Saturday, September 22, 2012

On the Wings of the Albatross



On the Wings of the Albatross
by Carl Safina
An albatross is the grandest living flying machine on Earth. An albatross is bone, feathers, muscle, and the wind. An albatross is its own taut longbow, the breeze its bowstring, propelling its projectile body. An albatross is an art deco bird, striking of pattern, clean of line, epic in travels, heroically faithful. A parent albatross may fly more than 10,000 miles (16,000 kilometers) to deliver one meal to its chick. Wielding the longest wings in nature—up to eleven and a half feet (3.5 meters)—albatrosses can glide hundreds of miles without flapping, crossing ocean basins, circumnavigating the globe. A 50-year-old albatross has flown, at least, 3.7 million miles (6 million kilometers).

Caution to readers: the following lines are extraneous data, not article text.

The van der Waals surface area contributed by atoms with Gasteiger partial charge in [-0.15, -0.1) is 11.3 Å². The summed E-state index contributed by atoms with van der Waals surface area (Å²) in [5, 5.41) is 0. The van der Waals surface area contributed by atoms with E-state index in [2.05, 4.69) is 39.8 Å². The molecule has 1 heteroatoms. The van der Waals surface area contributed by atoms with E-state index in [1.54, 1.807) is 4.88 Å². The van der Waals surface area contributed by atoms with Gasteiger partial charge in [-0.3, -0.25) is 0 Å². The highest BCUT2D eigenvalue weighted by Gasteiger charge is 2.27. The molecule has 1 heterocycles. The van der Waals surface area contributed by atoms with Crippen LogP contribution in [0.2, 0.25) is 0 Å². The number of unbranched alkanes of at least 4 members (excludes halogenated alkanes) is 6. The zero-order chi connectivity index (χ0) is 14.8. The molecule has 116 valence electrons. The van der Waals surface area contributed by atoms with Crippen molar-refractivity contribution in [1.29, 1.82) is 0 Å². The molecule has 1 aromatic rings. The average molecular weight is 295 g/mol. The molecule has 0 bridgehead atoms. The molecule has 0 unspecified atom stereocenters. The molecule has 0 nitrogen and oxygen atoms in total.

If you could travel millions of miles fueled by clean, self-renewing, zero-emissions energy, you’d be an albatross. Strictly speaking, albatrosses are mediocre fliers—but excellent gliders. They can lock their wings in the open position like switchblades, the bird merely piloting the glider it inhabits. Catching the wind in their wings and sailing upward, then harnessing gravity while planing seaward, they travel in long undulations. Most birds struggle to overcome wind; albatrosses exploit it…
(read more: National Geo)          (Photograph by Frans Lanting)

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